The pruning algorithms we consider will always mask the parameters by simply removing the parameters with the smallest scores. This ranking process can be applied globally across the network, or layer-wise. Empirically, its been shown that global-masking performs far better than layer-masking, in part because it introduces fewer hyperparameters and allows for flexible pruning rates across the network [23]. However, recent works [32, 14, 33] have identified a key failure mode, layer-collapse, for existing pruning algorithms using global-masking. Layer-collapse occurs when an algorithm prunes all parameters in a single weight layer even when prunable parameters remain elsewhere in the network. This renders the network untrainable, evident by sudden drops in the achievable accuracy for the network as shown in Fig. 1. To gain insight into the phenomenon of layer-collapse we will define some useful terms inspired by a recent paper studying the failure mode [33].

Given a network, compression ratio () is the number of parameters in the original network divided by the number of parameters remaining after pruning. For example, when the compression ratio , then only one out of a thousand of the parameters remain after pruning. Max compression () is the maximal possible compression ratio for a network that doesn’t lead to layer-collapse. For example, for a network with layers and parameters, , which is the compression ratio associated with pruning all but one parameter per layer. Critical compression () is the maximal compression ratio a given algorithm can achieve without inducing layer-collapse. In particular, the critical compression of an algorithm is always upper bounded by the max compression of the network: . This inequality motivates the following axiom we postulate any successful pruning algorithm should satisfy.

Axiom.

Maximal Critical Compression. The critical compression of a pruning algorithm applied to a network should always equal the max compression of that network.

In other words, this axiom implies a pruning algorithm should never prune a set of parameters that results in layer-collapse if there exists another set of the same cardinality that will keep the network trainable. To the best of our knowledge, no existing pruning algorithm with global-masking satisfies this simple axiom. Of course any pruning algorithm could be modified to satisfy the axiom by introducing specialized layer-wise pruning rates. However, to retain the benefits of global-masking [23], we will formulate an algorithm, Iterative Synaptic Flow Pruning (SynFlow), which satisfies this property by construction. SynFlow is a natural extension of magnitude pruning, that preserves the total flow of synaptic strengths from input to output rather than the individual synaptic strengths themselves. We will demonstrate that not only does the SynFlow algorithm achieve Maximal Critical Compression, but it consistently outperforms existing state-of-the-art pruning algorithms (as shown in Fig. 1 and in Sec. 7), all while not using the data.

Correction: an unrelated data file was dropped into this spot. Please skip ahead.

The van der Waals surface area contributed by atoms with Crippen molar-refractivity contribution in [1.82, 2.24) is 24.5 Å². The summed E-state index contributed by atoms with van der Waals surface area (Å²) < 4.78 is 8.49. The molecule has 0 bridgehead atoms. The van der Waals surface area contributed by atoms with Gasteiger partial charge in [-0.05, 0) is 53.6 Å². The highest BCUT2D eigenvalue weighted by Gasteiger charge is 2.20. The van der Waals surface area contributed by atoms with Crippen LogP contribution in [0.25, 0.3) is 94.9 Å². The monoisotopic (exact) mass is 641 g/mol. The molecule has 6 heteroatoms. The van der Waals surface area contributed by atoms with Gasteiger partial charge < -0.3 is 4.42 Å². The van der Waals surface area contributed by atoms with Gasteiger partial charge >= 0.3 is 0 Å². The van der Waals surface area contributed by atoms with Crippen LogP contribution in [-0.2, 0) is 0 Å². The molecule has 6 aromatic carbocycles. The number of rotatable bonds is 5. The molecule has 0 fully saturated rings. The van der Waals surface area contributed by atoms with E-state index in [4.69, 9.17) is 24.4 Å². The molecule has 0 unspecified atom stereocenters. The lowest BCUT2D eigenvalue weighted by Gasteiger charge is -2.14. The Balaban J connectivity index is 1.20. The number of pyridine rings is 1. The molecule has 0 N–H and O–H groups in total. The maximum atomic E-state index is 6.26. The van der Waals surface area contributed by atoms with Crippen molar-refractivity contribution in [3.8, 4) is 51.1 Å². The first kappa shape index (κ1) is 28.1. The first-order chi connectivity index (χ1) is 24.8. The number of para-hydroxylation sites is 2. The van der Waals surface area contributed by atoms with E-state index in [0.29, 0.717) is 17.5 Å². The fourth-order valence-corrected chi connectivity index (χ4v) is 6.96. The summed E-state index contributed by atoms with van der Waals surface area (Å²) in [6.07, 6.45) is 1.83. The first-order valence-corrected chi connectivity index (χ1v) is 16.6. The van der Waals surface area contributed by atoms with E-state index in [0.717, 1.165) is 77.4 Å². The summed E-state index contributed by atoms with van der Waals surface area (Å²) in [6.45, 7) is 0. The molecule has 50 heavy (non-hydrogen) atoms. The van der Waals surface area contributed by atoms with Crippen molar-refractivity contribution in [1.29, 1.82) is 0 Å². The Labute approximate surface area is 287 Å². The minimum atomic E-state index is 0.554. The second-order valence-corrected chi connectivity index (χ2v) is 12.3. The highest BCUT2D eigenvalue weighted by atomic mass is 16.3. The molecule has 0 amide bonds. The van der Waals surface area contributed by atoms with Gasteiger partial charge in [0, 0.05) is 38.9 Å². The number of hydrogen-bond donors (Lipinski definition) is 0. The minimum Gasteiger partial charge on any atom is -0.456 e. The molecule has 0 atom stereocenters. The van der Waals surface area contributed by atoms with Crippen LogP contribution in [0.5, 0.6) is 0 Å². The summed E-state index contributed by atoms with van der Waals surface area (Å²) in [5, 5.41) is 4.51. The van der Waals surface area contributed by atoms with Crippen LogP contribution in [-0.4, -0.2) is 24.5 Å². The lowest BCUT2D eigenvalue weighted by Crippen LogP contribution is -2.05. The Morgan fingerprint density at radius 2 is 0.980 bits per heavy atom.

Throughout this work, we benchmark our algorithm, SynFlow, against two simple baselines, random scoring and scoring based on weight magnitudes, as well as two state-of-the-art single-shot pruning algorithms, Single-shot Network Pruning based on Connection Sensitivity (SNIP) [13] and Gradient Signal Preservation (GraSP) [14]. SNIP [13] is a pioneering algorithm to prune neural networks at initialization by scoring weights based on the gradients of the training loss. GraSP [14] is a more recent algorithm that aims to preserve gradient flow at initialization by scoring weights based on the Hessian-gradient product. Both SNIP and GraSP have been thoroughly benchmarked by [14] against other state-of-the-art pruning algorithms that involve training [2, 34, 10, 11, 35, 21, 20], demonstrating competitive performance.